Tenacious D, Secc, Glasgow <!-- none onestar twostar threestar fourstar fivestar -->

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The Independent Culture

The genesis of Tenacious D's current incarnation has been even more lengthy than the career of their most famous member Jack Black, who first came to prominence via a show-stealing part in the 2000 movie adaptation of Nick Hornby's novel High Fidelity. Before that introduction to fame, he was a bit-part actor in American television and cinema, a period which included a spell alongside Kyle Gass in 1997's short-lived Tenacious D cable series.

Ironically, given that he was playing an amplified, caricatured version of himself, it was this role that would set the template for many of Black's most successful film parts to date, and one that he plays most convincingly in his band's recent debut feature, Tenacious D and the Pick of Destiny.

To describe "the D" as a side project would be to ignore the fact that Black and his musical partner, Gass, co-write all their songs; and beginning their UK arena tour with a near sell-out gig, even as their movie rides high in the box-office charts, suggests that things are going well for the duo. But there's also a suspicion that the joke has been spread a little too thin of late, given that Tenacious D were introduced to the world at large by way of their debut album five years ago.

Then, the concept - a pair of lunkheaded underachievers approaching middle-age, who are somehow (at least in their own minds) the unlikely core of the greatest rock'n'roll band ever - was fresh and funny, poking fun at the rock genre's over-reaching pomposity and delusion in the same way that Spinal Tap once did. But many of the attendant set-pieces for tonight's gig - challenging Satan himself to a "rock-off", egos splitting the band, Black's own over-energetic mugging and gurning - have been staples since as far back as the TV show.

Set against a backdrop of flaming red mountain peaks, the framing story to tonight's concert has it that the pair are in hell, having fallen victim to a domestic accident, and must confront Satan to go free. Their backing band consists of musicians disguised as Charlie Chaplin, Colonel Sanders and the Anti-Christ, with the latter and Gass driving the music on guitar riffs while Black fools and poses.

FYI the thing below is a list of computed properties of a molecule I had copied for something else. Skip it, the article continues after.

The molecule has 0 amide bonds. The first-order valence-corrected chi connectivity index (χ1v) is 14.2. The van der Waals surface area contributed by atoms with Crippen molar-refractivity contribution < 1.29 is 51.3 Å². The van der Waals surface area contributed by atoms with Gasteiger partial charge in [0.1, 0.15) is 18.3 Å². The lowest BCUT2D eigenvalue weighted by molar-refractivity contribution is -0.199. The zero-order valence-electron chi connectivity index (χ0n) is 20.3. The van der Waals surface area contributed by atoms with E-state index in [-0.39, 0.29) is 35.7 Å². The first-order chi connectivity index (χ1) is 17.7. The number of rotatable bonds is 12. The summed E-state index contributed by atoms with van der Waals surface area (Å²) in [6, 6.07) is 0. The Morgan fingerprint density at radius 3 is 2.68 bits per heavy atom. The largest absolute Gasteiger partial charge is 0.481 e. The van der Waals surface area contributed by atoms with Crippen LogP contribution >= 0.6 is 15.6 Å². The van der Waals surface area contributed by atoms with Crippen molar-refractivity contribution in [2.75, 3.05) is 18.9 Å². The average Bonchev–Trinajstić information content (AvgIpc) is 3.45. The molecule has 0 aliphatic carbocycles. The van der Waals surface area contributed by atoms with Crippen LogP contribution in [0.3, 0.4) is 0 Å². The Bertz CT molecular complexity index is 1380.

Among their scattergun selection of songs and narrative-propelling musical interludes lie the powering "Car Chase City", assisted by one of the intentionally poorest car chase effects ever, a dumb two-fisted paean to male bonding after Gass "quits" the band in "Kyle Quit the Band" and "Dude (I Totally Miss You)", and a deliberately twee sequence in which Black trips on shiitake mushrooms. The song "Master Exploder" is particularly amusing, as Black fakes the line "I do not need a microphone" and then stomps off-mic to deliver a bellowed mime to the recorded vocal track. "Satanic Milli Vanilli", he calls it. Older attendees might have also be amused by Gass's knowing "jam" - it is the riff to The Beatles' "And Your Bird Can Sing" - but how many younger fans would spot it?

The ludicrous finale, in which a hilarious, foul-mouthed Satan appears to claim Gass as a sex slave and must be repelled by Black, sure is stupid, overblown fun, while old favourites "Fuck Her Gently" and "Tribute" form a crowd-pleasing encore.

However, the set-closing presence of The Who's "Pinball Wizard" proves the point that the most astute rock acts can poke fun at themselves with much more verve than two portly film stars will ever manage. The joke's still amusing, just, but it's in need of an update before a farewell tour becomes a necessity.

Touring to 19 December ( www.tenaciousd.com)

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